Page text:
Trump threatens to cancel President Pena Nieto meetings if Mexico refuses to pay for wall
The U.S. has a 60 billion dollar trade deficit with Mexico. It has been a one-sided deal from the beginning of NAFTA with massive numbers...— Donald J. Trump (@realDonaldTrump) January 26, 2017
of jobs and companies lost. If Mexico is unwilling to pay for the badly needed wall, then it would be better to cancel the upcoming meeting.— Donald J. Trump (@realDonaldTrump) January 26, 2017
“If Mexico is unwilling to pay for the badly needed wall, then it would be better to cancel the upcoming meeting [with Mexico’s President Enrique Pena Nieto],” Trump tweeted.
On Wednesday, Trump signed orders to stem illegal immigration from Mexico and secure US border. Building a wall between the two states (as repeatedly promised during his election campaign) is a key part of the strategy.
Though the US would initially pay for the construction, Trump vowed that Mexico will have to compensate the entire expenditures.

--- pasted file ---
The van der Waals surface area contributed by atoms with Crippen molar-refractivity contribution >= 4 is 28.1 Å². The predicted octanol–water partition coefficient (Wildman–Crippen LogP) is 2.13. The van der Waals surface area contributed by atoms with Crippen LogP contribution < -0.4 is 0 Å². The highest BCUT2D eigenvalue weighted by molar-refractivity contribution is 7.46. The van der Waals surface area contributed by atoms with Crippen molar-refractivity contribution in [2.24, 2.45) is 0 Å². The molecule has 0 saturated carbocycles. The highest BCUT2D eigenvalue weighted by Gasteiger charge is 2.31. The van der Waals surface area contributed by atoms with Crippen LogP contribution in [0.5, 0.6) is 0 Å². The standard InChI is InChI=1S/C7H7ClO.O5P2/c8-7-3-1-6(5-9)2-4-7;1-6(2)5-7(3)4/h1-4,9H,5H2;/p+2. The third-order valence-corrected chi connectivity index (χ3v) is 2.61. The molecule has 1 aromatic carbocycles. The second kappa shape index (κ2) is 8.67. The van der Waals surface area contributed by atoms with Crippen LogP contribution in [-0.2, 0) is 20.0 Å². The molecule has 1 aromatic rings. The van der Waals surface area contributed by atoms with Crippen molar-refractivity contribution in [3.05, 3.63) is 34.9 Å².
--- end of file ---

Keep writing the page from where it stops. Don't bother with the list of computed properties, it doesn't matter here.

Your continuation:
The plan did not sit well with the Mexican leader.
“I regret and condemn the decision of the United States to continue construction of a wall that, for years, has divided us instead of uniting us,” Nieto said in a brief televised message to his nation.
Nieto stressed that his country “will not pay for any wall.”
As a result, the Mexican president is also now considering the cancelation of the meeting with Trump scheduled for next week. However, according to his foreign minister, Luis Videgaray, “The meeting stands for now.”
The US House of Representatives Speaker Paul Ryan (R-Wisconsin) told MSNBC that the Congress is ready to fund the construction of the wall. He also noted that “there are a lot of different ways of getting Mexico to contribute to doing this.” As of now, the forecast cost of the project ranges between $8 billion to $14 billion, Ryan said.
House and Senate Republicans are moving ahead with allocating between $12 billion and $15 billion to build the wall, Ryan and Senate Majority Leader Mitch McConnell (R-Kentucky) told reporters on Thursday. Asked if they were concerned about US-Mexican relations, Ryan responded, “I think we’ll be fine.”
If constructed, the envisioned wall would be 2,000 miles (3,200km) long.